New Hologram Tech – WiMi’s Convolutional Neural Network Changing The Way We See The World

Sam Taylor
5 Min Read

WiMi Hologram Cloud to Introduce A 3D-CNN-based Hologram Classification Algorithm

Considering Apple has just stepped up the plate to introduce its Vision Pro mixed-reality headset to the world, it’s apparent that today’s tech consumers have plenty to be excited about. But what about the future? Whilst VR (virtual reality) headsets have allowed users to immerse themselves in new worlds, the boundless potential of AR (augmented reality) seems comparatively untapped for consumers. That is, until now. New hologram tech is on the horizon, and it sounds exciting.

As reported on PR Newswire, WiMi Hologram Cloud Inc., a global leader in Hologram Augmented Reality (AR) technology, has announced the development of an innovative new algorithm, based on deep learning. WiMi has pioneered a new 3D-CNN hologram classification algorithm – it uses a convolutional neural network and computer vision to, as the company puts it, “build classifiers for classifying targets in holograms”. Sounds complicated, right? Let’s dig in.

New hologram tech – the science inside

What this new technology promises to do is capture the shape and spatial features of a 3D target more accurately. The algorithm processes the 3D space in real-time, radically cutting down on the required processing power – the hologram image itself passes through convolutional, pooling and fully connected layers. WiMi’s algorithm passes these layers to present a more convincing vision to the user. CNN? No, it’s not just a news network, although the organisation itself has tricked passive audiences with purported hologram tech in the past.

In this context, it stands for ‘Convolutional Neural Network’, and it relies on our senses’ own 3D processing power.

3D-CNN can efficiently extract 3D features of multiple resolutions and combine them to improve classification performance. When training the model, supervised learning is performed using labelled holograms, and a back-propagation algorithm optimizes the model parameters.
– PR Newswire

How it works

Hologram tech often utilises a ‘base’ locked in place, tracked by sensors on the user’s headset. What WiMi is aiming to achieve is to provide essential technical support for object recognition, training neural network models to present fast, accurate classification of holograms. The hologram is pre-processed (turning it into a 3D image), and 3D-CNN tech learns its features.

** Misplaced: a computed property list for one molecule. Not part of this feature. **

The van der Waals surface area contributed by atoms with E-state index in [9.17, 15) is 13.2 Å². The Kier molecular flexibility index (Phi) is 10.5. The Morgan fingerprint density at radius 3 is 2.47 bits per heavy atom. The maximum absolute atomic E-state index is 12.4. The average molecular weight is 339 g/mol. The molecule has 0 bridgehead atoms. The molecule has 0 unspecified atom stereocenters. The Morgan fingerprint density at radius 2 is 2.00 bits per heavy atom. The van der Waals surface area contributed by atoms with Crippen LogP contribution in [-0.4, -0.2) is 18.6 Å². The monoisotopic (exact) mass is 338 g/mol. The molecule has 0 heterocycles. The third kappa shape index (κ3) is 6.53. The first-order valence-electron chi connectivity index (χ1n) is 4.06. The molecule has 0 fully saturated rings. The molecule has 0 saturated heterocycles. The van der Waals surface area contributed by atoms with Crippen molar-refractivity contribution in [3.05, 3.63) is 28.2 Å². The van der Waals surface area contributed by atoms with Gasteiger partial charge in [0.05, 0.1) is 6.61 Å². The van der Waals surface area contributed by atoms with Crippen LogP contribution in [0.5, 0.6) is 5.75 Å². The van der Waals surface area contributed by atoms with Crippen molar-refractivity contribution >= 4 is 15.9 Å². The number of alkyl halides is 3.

The ultimate goal is to better handle 3D and wavefront information, presenting a hologram with high accuracy. To cut down on the native processing power of your headset and computer, it utilises GPU (the graphics processing unit found in most modern computers) power for better results.

“The 3D-CNN-based hologram classification algorithm has many applications and development prospects in several fields. Meanwhile, its technical principle can also be applied to classifying or processing other 3D images, which have good promotion value. 3D-CNN-based hologram classification technology has been widely used in autonomous driving, medical image diagnosis, intelligent security, virtual reality, etc.” – PR Newswire

So, whilst you might imagine hologram chats with your family, ‘hologram classification’ has myriad applications in the real world. Imagine, whilst driving, the tech being used to identify surrounding obstacles. It could be a breakthrough for autonomous driving. It could also serve the medical industry, analysing and diagnosing medical imagery to help doctors make smarter decisions.

We often talk about augmented reality in terms of headsets in the home, but it’s clear that WiMi’s advances could revolutionise our tech’s understanding of the world around us.

What do you think augmented reality power processing could be useful for?

Source: WiMi Hologram Cloud to Introduce A 3D-CNN-based Hologram Classification Algorithm.

Want more breaking alternate reality news? How will it shape social media? Read $6 Million AR Creator Fund Unleashed on TikTok.

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A Brighton UK-based content creator, Sam has worked with some world-conquering brands, including Cartoon Network, Marvel and Screen Rant.When he's not writing about the latest next-gen tech insights, he's probably off walking the dog, reading comics, eating sushi and listening to podcasts, or doing his weekly improv course.
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